I love that you asked me about thatOh well this could be its own separate interview (hehe). Ok in one of those gravely honest moments, I will confess that when I was growing up the kids used to call me “monster girl”. I always identified with “the other” or otherness. I just have an intense appreciation for the art of Horror. In the classical sense. I don’t have much use for any of the contemporary films that are out there lately. I just can’t embrace them at all. They are too violent in an inherently ruthless way. I grew up watching gothic and macabre films. The work of Val Lewton and Mario Bava are visually nightmarish landscapes that are hauntingly beautiful and surreal. Curtis Harrington’s “horror of Personality” with his characterizations of the fractured mind and injured soul that do extreme harm in order to define themselves, but never quite succeed. The grand days of Universal and the timelessly atmospheric and socially conscious creep shows of the 70’s. There are such high ideas not so hidden in the genre of horror. Horror explores the world in a very poetic way, though dark and disturbingly troubled, it examines the details of our existence by way of the fantastical, fable, allegory and the mysterious. These themes chosen by film makers make them cinematic philosophers, anthropologists and social voyeurs. 

I would really like to compose for film. Actually my upcoming project that I am hoping to release in 2006 The Last Drive-In is actually an homage to those themes from horror films and the sensations that they evoke in us. Drive –In strives to conjure those feelings, not so much to tell a specific story, but to re-create what a distorted shadow or an intense moment of mystery might sound like if it had a voice. With tracks like “Aren’t you his mother. Rosemary?”, “There’s a Crack in the Wall”, The House On the Hill”, and “Sweet Charlotte”. These pieces are very cinematic and could be used as a soundtrack in a film.

Besides music, are there also other areas in which you are interested in and for which you spend some of your time?

I love the C’s. Cinema, (of course classic cinema.) my Cats and all cats. Coffee, Canoeing on my Creek. The art of Ceremony (pagan).Companionship ( of great friends)
Communing (with the natural world, meaning the earth) and Conjuring (the elements and the joy of living simply)

Every musician has the dream – so I guess – to concentrate himself completely on his music and to make a living with it – without any disturbances. Did you accomplish that dream for yourself?

I think that just being able to say that I have created and still yet create music, whether or not a few or thousands ever hear it, is an accomplishment. To follow your hearts desire.

Like Robert Louis Stevenson said “To know what you prefer instead of humbly saying “Amen” to what the world tells you you ought to prefer, is to have kept your soul alive.” I feel like my soul is very much alive with tribute and observance and I never ceased being an artist , even during my most obscure days.
This I think is the dream realized.

I regret that I wasn’t able to hear very much of your music. I also couldn’t even hear your new album which I didn’t get until now (I guess I will get it in the moment that I send this mail to you ;-)) How would you describe your own music? Many people see similarities in your music to that of Tori Amos, nevertheless you did this kind of music before she started it also – I guess. Is that right?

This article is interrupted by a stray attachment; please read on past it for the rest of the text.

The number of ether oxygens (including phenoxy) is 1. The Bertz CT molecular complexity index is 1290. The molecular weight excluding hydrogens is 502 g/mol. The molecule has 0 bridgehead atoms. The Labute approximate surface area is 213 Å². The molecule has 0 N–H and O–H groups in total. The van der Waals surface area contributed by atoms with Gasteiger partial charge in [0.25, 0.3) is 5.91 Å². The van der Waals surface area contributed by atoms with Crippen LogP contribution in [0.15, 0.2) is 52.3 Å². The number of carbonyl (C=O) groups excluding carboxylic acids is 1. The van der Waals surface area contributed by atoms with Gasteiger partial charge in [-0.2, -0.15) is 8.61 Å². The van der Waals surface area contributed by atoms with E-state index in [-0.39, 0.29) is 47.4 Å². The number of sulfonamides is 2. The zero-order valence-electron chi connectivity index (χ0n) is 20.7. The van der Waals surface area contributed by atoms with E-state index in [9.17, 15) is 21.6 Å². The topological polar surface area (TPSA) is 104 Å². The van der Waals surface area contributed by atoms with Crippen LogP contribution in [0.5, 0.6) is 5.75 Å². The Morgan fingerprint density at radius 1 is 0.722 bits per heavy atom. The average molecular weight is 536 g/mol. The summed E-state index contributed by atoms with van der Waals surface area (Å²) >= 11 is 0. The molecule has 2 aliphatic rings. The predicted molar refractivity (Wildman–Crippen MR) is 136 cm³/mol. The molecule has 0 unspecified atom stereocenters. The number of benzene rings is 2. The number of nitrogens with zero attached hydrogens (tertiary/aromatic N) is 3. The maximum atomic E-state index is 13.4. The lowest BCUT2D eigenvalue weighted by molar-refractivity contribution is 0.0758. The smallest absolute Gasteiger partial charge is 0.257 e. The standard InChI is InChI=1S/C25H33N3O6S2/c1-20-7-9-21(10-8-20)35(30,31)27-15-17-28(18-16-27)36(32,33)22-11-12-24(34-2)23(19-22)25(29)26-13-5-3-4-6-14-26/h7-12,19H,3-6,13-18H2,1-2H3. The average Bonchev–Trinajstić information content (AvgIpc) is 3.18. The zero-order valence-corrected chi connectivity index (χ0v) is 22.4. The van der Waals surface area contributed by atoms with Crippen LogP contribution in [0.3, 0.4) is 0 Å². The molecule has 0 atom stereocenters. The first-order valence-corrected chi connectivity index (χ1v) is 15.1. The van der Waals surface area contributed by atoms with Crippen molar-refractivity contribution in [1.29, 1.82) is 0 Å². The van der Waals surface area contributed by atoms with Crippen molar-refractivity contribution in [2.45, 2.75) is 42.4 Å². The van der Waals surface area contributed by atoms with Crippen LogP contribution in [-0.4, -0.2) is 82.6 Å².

Oh yes, I definitely was developing my identity quite insulated from what Tori was doing. I didn’t even know who she was until someone else heard my work and made the comparison. I think it is natural to draw comparisons between artists that are not mainstream and very theatrical and poetic. I don’t know how to identify my music in terms of category. It’s very melodic and dynamic. Dramatic and sincere. I believe that it has it’s own unique vision.

But now on to your new album:

What’s the meaning behind the album title „Island“? Is it the wish for withdrawal or rest? Or does it has a meaning like the famous sentence from Arthur Koestler: “Every person is an island”, so to say the sense that every human is alone at least?

I think it is all of those sentiments. The feeling of alienation and otherness. Of retreat and exile. But, to make clear something too. It’s not that I see myself as disconnected from humanity. Just as you said that sometimes we withdraw and so we feel that we exist on the periphery of it. 

Is „Island“ a concept album so that the thought which stands behind it is perceptible through the whole album?

Again, I think the album’s overall concept will evolve as it presents itself to people. It might mean something different to everyone. And that is how I prefer it. I would never impose my expectations on anyone. I hope that each person draws something personal from my work. As long as it moves them in some way I am grateful.

The idea of isolation is not necessarily a thread that runs throughout the album. Sometimes I myself isolate in order to re-embrace the whole of things. And it might seem like the idea of isolation is one continuous thought here, but I think there are several other themes that offer themselves up as well. Because some of the songs for me are entirely concerned with connectedness and in fact the irony and the desperation to reach out and make that connection. 

It would be nice if you could tell me a little bit about the single lyrics (of cause not every lyric ;-)) and their background, because – as I mentioned – I wasn’t able to hear it until now.